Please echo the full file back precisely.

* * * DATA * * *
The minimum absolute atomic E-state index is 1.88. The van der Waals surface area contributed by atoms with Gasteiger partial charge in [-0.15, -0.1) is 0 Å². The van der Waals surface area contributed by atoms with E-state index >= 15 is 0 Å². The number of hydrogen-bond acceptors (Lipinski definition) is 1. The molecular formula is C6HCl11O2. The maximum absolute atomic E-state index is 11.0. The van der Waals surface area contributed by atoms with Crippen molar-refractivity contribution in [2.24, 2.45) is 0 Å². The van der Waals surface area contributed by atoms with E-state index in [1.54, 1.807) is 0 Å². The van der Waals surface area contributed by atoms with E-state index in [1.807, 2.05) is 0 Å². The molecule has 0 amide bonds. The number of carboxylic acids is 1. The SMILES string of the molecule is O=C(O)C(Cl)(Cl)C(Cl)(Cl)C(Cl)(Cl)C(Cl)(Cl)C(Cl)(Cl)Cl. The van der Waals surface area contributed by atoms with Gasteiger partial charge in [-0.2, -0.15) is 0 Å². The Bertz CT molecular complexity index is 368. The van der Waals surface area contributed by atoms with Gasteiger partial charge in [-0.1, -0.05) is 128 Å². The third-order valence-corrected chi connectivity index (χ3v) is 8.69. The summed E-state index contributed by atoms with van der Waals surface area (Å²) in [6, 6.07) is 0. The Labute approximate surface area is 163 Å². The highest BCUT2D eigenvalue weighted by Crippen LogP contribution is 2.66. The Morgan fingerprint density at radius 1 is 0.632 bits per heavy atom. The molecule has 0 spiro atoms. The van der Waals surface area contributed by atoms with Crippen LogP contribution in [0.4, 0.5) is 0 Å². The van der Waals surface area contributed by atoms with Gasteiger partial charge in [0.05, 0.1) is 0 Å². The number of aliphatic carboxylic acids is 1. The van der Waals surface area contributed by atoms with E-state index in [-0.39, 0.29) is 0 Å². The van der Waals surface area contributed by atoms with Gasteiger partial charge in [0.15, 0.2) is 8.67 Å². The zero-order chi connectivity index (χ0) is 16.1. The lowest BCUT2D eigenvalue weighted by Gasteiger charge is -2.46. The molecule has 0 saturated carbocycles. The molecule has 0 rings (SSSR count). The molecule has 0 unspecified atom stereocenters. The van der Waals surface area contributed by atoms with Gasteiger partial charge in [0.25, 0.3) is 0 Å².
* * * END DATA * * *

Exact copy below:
The minimum absolute atomic E-state index is 1.88. The van der Waals surface area contributed by atoms with Gasteiger partial charge in [-0.15, -0.1) is 0 Å². The van der Waals surface area contributed by atoms with E-state index >= 15 is 0 Å². The number of hydrogen-bond acceptors (Lipinski definition) is 1. The molecular formula is C6HCl11O2. The maximum absolute atomic E-state index is 11.0. The van der Waals surface area contributed by atoms with Crippen molar-refractivity contribution in [2.24, 2.45) is 0 Å². The van der Waals surface area contributed by atoms with E-state index in [1.54, 1.807) is 0 Å². The van der Waals surface area contributed by atoms with E-state index in [1.807, 2.05) is 0 Å². The molecule has 0 amide bonds. The number of carboxylic acids is 1. The SMILES string of the molecule is O=C(O)C(Cl)(Cl)C(Cl)(Cl)C(Cl)(Cl)C(Cl)(Cl)C(Cl)(Cl)Cl. The van der Waals surface area contributed by atoms with Gasteiger partial charge in [-0.2, -0.15) is 0 Å². The Bertz CT molecular complexity index is 368. The van der Waals surface area contributed by atoms with Gasteiger partial charge in [-0.1, -0.05) is 128 Å². The third-order valence-corrected chi connectivity index (χ3v) is 8.69. The summed E-state index contributed by atoms with van der Waals surface area (Å²) in [6, 6.07) is 0. The Labute approximate surface area is 163 Å². The highest BCUT2D eigenvalue weighted by Crippen LogP contribution is 2.66. The Morgan fingerprint density at radius 1 is 0.632 bits per heavy atom. The molecule has 0 spiro atoms. The van der Waals surface area contributed by atoms with Crippen LogP contribution in [0.4, 0.5) is 0 Å². The van der Waals surface area contributed by atoms with Gasteiger partial charge in [0.05, 0.1) is 0 Å². The number of aliphatic carboxylic acids is 1. The van der Waals surface area contributed by atoms with E-state index in [-0.39, 0.29) is 0 Å². The van der Waals surface area contributed by atoms with Gasteiger partial charge in [0.15, 0.2) is 8.67 Å². The zero-order chi connectivity index (χ0) is 16.1. The lowest BCUT2D eigenvalue weighted by Gasteiger charge is -2.46. The molecule has 0 saturated carbocycles. The molecule has 0 rings (SSSR count). The molecule has 0 unspecified atom stereocenters. The van der Waals surface area contributed by atoms with Gasteiger partial charge in [0.25, 0.3) is 0 Å².